The government intends to force insurers to cover these products and services even though the contract between the insurer and employer excludes them. Thus, from the perspective of a Catholic employer, if it chooses to offer health insurance to its workers, it will know in advance that this coverage pays for the problematic products and services. The government is leaving no way around this problem because it is insisting that the mechanism for providing “free contraception” to the public must be the insurance system.

Consequently, it remains the case that when a Catholic employer chooses to offer insurance, it will, by definition, trigger insurance coverage for the very same objectionable products and services. That is, employees will have access to these proscribed services and products in virtue of the contract between employer and insurance company. Thus, the Catholic employer is left in the position of either accepting to be a key cog in the process of facilitating access to gravely immoral practices or of not providing health insurance at all to its workers.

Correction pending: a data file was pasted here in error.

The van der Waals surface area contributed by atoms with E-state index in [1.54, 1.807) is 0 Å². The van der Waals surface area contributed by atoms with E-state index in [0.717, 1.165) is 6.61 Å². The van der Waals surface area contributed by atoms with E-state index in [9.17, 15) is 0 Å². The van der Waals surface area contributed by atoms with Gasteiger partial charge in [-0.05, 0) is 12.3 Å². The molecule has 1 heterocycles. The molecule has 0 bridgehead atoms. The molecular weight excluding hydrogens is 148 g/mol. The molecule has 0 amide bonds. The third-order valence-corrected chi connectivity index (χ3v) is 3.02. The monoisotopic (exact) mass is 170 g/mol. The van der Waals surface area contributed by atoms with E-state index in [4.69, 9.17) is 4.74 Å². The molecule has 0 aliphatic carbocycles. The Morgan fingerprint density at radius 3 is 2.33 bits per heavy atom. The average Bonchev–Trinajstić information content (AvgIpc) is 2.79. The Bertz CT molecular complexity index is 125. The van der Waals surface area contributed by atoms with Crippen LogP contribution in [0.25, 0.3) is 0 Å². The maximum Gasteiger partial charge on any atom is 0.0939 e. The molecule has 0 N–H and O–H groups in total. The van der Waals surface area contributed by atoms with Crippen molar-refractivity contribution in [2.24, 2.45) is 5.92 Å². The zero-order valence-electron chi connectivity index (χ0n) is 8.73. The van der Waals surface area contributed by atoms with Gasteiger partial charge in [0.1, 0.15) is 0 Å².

That “being a key cog in the process” is termed in Catholic moral theology as “material cooperation” (as opposed to “formal cooperation,” which would mean willfully being a cog in an evil endeavor — like the get-away driver in a bank robbery). Conscientious Catholic employers who wish to be faithful to Catholic moral teaching would certainly not approve of their insurance policies covering these services (that would be formal cooperation), but by acquiescing to the mandate they would find themselves in this position of materially cooperating. The Church teaches that material cooperation can at times be licitly tolerated in view of very serious reasons. Is the provision of health insurance to employees a serious enough reason to allow for this degree of complicity?